Astronomy Picture Of the Day (APOD)M45: The Pleiades Star Cluster
Have you ever seen the Pleiades star cluster? Even if you have, you probably have never seen it as dusty as this. Perhaps the most famous star cluster on the sky, the bright stars of the Pleiades can be seen without binoculars from even the depths of a light-polluted city.
Few cosmic vistas excite the imagination like the Orion Nebula, an immense stellar nursery some 1,500 light-years away. Spanning about 40 light-years across the region, this infrared image from the Spitzer Space Telescope...
NGC 7129 and NGC 7142
This wide-field telescopic image looks toward the constellation Cepheus and an intriguing visual pairing of dusty reflection nebula NGC 7129 (right) and open star cluster NGC 7142. The two appear separated by only half a degree on the sky, but they actually lie at quite different distances.
M27: Not a Comet
While hunting for comets in the skies above 18th century France, astronomer Charles Messier diligently kept a list of the things he encountered that were definitely not comets. This is number 27 on his now famous not-a-comet list.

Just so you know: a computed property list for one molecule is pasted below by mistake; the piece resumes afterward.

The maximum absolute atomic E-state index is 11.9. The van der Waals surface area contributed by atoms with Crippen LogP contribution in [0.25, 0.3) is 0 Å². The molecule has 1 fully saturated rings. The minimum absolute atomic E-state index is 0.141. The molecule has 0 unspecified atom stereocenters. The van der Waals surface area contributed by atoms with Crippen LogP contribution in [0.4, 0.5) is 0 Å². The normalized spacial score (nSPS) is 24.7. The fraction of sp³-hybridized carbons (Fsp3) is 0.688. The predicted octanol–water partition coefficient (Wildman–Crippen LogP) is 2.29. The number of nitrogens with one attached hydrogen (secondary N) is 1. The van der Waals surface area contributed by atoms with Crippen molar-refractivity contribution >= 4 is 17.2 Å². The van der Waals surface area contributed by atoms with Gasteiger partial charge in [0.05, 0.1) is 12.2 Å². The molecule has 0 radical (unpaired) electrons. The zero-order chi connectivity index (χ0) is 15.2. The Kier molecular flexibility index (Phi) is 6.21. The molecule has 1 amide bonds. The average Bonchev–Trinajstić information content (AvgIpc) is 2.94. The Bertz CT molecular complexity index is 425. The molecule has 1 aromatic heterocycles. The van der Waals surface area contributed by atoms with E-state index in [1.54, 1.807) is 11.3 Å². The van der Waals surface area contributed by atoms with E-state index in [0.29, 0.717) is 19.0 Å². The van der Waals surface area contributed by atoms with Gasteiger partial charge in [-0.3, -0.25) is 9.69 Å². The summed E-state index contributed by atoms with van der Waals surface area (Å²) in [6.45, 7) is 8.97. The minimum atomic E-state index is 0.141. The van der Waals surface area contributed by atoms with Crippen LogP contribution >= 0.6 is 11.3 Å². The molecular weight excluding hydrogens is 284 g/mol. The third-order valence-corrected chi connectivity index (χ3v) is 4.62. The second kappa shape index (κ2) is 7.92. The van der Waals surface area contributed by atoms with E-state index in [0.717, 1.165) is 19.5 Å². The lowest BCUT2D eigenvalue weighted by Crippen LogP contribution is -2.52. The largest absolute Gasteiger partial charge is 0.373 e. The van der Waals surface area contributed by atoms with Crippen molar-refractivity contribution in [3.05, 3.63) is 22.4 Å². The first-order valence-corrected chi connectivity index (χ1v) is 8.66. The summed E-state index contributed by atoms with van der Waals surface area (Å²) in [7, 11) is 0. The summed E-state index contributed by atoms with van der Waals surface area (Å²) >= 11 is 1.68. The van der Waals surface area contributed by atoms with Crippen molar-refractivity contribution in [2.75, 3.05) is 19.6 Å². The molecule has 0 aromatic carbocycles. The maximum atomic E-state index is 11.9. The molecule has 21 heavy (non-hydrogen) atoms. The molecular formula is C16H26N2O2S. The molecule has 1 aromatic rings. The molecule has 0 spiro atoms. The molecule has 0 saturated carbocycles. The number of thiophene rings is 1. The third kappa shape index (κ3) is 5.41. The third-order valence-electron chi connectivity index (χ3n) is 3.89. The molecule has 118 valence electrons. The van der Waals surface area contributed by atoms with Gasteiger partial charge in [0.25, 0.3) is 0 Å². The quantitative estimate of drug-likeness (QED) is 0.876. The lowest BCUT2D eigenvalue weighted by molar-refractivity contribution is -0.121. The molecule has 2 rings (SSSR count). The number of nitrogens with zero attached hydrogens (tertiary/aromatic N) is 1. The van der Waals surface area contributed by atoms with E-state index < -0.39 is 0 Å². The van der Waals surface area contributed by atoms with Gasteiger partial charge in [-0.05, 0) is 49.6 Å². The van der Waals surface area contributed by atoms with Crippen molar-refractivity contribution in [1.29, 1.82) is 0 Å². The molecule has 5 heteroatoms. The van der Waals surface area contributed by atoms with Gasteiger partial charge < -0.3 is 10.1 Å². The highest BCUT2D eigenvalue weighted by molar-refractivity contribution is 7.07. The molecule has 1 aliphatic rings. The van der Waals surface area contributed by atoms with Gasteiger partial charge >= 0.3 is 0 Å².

Messier 61 Close Up
Image data from the Hubble Space Telescope, the European Southern Observatory, and small telescopes on planet Earth are combined in this magnificent portrait of face-on spiral galaxy Messier 61 (M61). A mere 55 million light-years away in the Virgo Cluster of Galaxies, M61 is also known as NGC 4303.
Dark Dust and Colorful Clouds near Antares
Why is the sky near Antares and Rho Ophiuchi so dusty yet colorful? The colors result from a mixture of objects and processes. Fine dust illuminated from the front by starlight produces blue reflection nebulae. Gaseous clouds whose atoms are excited by ultraviolet starlight produce reddish emission nebulae.
NGC 2170: Angel Nebula Still Life
Is this a painting or a photograph? In this classic celestial still life composed with a cosmic brush, dusty nebula NGC 2170, also known as the Angel Nebula, shines near the image center. Reflecting...
What it would look like to leave planet Earth? Such an event was recorded visually in great detail by the MESSENGER spacecraft as it swung back past the Earth, eight years ago, on its way in toward the planet Mercury. Earth can be seen rotating in this time-lapse video, as it recedes into the distance.
Millions of Stars in Omega Centauri
Globular star cluster Omega Centauri, also known as NGC 5139, is some 15,000 light-years away. The cluster is packed with about 10 million stars much older than the Sun within a volume about 150 light-years in diameter.
NGC 1499: The California Nebula
Drifting through the Orion Arm of the spiral Milky Way Galaxy, this cosmic cloud by chance echoes the outline of California on the west coast of the United States. Our own Sun also lies within the Milky Way's Orion Arm, only about 1,500 light-years from the California Nebula.